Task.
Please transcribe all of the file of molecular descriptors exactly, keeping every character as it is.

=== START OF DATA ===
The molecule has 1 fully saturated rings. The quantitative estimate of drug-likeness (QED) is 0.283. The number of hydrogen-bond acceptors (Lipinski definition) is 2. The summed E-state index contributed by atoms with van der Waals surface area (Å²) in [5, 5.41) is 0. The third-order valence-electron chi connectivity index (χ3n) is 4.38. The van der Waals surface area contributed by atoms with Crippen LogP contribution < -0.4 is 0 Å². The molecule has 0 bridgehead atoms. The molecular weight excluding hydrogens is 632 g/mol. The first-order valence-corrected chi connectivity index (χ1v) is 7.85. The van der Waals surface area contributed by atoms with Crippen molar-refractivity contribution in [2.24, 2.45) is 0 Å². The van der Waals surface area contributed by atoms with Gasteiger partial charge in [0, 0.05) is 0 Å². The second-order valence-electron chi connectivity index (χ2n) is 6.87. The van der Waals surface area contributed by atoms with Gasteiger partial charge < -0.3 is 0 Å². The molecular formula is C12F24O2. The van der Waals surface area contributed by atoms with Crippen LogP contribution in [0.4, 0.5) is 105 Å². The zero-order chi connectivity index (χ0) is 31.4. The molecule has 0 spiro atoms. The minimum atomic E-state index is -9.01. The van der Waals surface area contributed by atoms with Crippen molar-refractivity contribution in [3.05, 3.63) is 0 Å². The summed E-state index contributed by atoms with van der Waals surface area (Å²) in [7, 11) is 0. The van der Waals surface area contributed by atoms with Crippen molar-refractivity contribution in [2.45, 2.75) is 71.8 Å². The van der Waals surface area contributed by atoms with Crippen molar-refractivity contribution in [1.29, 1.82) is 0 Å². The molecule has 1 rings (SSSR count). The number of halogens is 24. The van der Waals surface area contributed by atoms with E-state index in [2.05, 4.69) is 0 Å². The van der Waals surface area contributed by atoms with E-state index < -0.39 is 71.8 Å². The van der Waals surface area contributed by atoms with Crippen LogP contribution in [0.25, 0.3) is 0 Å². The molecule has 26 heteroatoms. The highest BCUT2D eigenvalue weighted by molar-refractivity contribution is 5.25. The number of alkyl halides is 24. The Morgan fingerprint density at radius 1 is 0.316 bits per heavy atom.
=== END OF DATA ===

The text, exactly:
The molecule has 1 fully saturated rings. The quantitative estimate of drug-likeness (QED) is 0.283. The number of hydrogen-bond acceptors (Lipinski definition) is 2. The summed E-state index contributed by atoms with van der Waals surface area (Å²) in [5, 5.41) is 0. The third-order valence-electron chi connectivity index (χ3n) is 4.38. The van der Waals surface area contributed by atoms with Crippen LogP contribution < -0.4 is 0 Å². The molecule has 0 bridgehead atoms. The molecular weight excluding hydrogens is 632 g/mol. The first-order valence-corrected chi connectivity index (χ1v) is 7.85. The van der Waals surface area contributed by atoms with Crippen molar-refractivity contribution in [2.24, 2.45) is 0 Å². The van der Waals surface area contributed by atoms with Gasteiger partial charge in [0, 0.05) is 0 Å². The second-order valence-electron chi connectivity index (χ2n) is 6.87. The van der Waals surface area contributed by atoms with Gasteiger partial charge < -0.3 is 0 Å². The molecular formula is C12F24O2. The van der Waals surface area contributed by atoms with Crippen LogP contribution in [0.4, 0.5) is 105 Å². The zero-order chi connectivity index (χ0) is 31.4. The molecule has 0 spiro atoms. The minimum atomic E-state index is -9.01. The van der Waals surface area contributed by atoms with Crippen molar-refractivity contribution in [3.05, 3.63) is 0 Å². The summed E-state index contributed by atoms with van der Waals surface area (Å²) in [7, 11) is 0. The van der Waals surface area contributed by atoms with Crippen molar-refractivity contribution in [2.45, 2.75) is 71.8 Å². The van der Waals surface area contributed by atoms with Crippen molar-refractivity contribution in [1.29, 1.82) is 0 Å². The molecule has 1 rings (SSSR count). The number of halogens is 24. The van der Waals surface area contributed by atoms with E-state index in [2.05, 4.69) is 0 Å². The van der Waals surface area contributed by atoms with E-state index < -0.39 is 71.8 Å². The van der Waals surface area contributed by atoms with Crippen LogP contribution in [0.25, 0.3) is 0 Å². The molecule has 26 heteroatoms. The highest BCUT2D eigenvalue weighted by molar-refractivity contribution is 5.25. The number of alkyl halides is 24. The Morgan fingerprint density at radius 1 is 0.316 bits per heavy atom.